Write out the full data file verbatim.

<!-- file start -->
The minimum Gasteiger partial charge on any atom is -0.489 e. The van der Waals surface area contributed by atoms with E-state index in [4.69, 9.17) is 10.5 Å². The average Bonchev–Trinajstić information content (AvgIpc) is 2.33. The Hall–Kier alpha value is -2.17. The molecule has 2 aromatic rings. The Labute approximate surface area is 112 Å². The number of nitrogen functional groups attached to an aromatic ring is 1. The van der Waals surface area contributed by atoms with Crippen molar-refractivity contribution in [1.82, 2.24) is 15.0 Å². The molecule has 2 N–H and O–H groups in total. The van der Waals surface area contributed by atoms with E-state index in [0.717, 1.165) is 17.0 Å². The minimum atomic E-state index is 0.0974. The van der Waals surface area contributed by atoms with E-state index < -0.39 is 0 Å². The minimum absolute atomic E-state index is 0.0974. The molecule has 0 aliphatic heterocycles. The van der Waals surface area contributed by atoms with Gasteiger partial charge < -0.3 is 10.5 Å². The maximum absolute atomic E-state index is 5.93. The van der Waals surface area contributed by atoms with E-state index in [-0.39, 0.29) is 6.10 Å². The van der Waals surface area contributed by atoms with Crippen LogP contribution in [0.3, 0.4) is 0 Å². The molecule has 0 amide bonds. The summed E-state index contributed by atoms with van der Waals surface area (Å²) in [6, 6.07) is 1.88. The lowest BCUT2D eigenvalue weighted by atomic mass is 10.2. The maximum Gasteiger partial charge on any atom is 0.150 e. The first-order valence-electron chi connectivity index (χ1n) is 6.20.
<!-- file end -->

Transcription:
The minimum Gasteiger partial charge on any atom is -0.489 e. The van der Waals surface area contributed by atoms with E-state index in [4.69, 9.17) is 10.5 Å². The average Bonchev–Trinajstić information content (AvgIpc) is 2.33. The Hall–Kier alpha value is -2.17. The molecule has 2 aromatic rings. The Labute approximate surface area is 112 Å². The number of nitrogen functional groups attached to an aromatic ring is 1. The van der Waals surface area contributed by atoms with Crippen molar-refractivity contribution in [1.82, 2.24) is 15.0 Å². The molecule has 2 N–H and O–H groups in total. The van der Waals surface area contributed by atoms with E-state index in [0.717, 1.165) is 17.0 Å². The minimum atomic E-state index is 0.0974. The van der Waals surface area contributed by atoms with E-state index < -0.39 is 0 Å². The minimum absolute atomic E-state index is 0.0974. The molecule has 0 aliphatic heterocycles. The van der Waals surface area contributed by atoms with Gasteiger partial charge < -0.3 is 10.5 Å². The maximum absolute atomic E-state index is 5.93. The van der Waals surface area contributed by atoms with E-state index in [-0.39, 0.29) is 6.10 Å². The van der Waals surface area contributed by atoms with Crippen LogP contribution in [0.3, 0.4) is 0 Å². The molecule has 0 amide bonds. The summed E-state index contributed by atoms with van der Waals surface area (Å²) in [6, 6.07) is 1.88. The lowest BCUT2D eigenvalue weighted by atomic mass is 10.2. The maximum Gasteiger partial charge on any atom is 0.150 e. The first-order valence-electron chi connectivity index (χ1n) is 6.20.